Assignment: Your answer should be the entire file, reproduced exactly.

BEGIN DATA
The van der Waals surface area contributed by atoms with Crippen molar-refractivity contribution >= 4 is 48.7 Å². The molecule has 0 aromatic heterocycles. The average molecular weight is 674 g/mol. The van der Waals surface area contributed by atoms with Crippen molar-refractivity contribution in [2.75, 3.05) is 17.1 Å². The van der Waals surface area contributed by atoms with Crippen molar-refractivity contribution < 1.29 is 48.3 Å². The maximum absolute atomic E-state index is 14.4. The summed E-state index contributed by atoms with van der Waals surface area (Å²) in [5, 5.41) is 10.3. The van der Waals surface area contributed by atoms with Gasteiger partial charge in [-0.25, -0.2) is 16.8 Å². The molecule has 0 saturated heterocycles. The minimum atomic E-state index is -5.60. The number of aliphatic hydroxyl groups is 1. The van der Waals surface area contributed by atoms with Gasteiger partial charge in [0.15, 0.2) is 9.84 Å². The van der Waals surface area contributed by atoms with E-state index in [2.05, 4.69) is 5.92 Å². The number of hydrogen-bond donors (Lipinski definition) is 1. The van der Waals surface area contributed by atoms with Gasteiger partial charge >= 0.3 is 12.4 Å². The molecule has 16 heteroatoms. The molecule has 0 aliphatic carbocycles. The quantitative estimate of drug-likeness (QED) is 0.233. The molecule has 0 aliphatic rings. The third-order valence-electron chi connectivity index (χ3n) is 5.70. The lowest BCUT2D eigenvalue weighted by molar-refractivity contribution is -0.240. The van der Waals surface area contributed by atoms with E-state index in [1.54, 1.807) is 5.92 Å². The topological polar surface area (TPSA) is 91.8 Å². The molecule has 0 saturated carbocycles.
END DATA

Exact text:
The van der Waals surface area contributed by atoms with Crippen molar-refractivity contribution >= 4 is 48.7 Å². The molecule has 0 aromatic heterocycles. The average molecular weight is 674 g/mol. The van der Waals surface area contributed by atoms with Crippen molar-refractivity contribution in [2.75, 3.05) is 17.1 Å². The van der Waals surface area contributed by atoms with Crippen molar-refractivity contribution < 1.29 is 48.3 Å². The maximum absolute atomic E-state index is 14.4. The summed E-state index contributed by atoms with van der Waals surface area (Å²) in [5, 5.41) is 10.3. The van der Waals surface area contributed by atoms with Gasteiger partial charge in [-0.25, -0.2) is 16.8 Å². The molecule has 0 saturated heterocycles. The minimum atomic E-state index is -5.60. The number of aliphatic hydroxyl groups is 1. The van der Waals surface area contributed by atoms with Gasteiger partial charge in [0.15, 0.2) is 9.84 Å². The van der Waals surface area contributed by atoms with E-state index in [2.05, 4.69) is 5.92 Å². The number of hydrogen-bond donors (Lipinski definition) is 1. The van der Waals surface area contributed by atoms with Gasteiger partial charge >= 0.3 is 12.4 Å². The molecule has 16 heteroatoms. The molecule has 0 aliphatic carbocycles. The quantitative estimate of drug-likeness (QED) is 0.233. The molecule has 0 aliphatic rings. The third-order valence-electron chi connectivity index (χ3n) is 5.70. The lowest BCUT2D eigenvalue weighted by molar-refractivity contribution is -0.240. The van der Waals surface area contributed by atoms with E-state index in [1.54, 1.807) is 5.92 Å². The topological polar surface area (TPSA) is 91.8 Å². The molecule has 0 saturated carbocycles.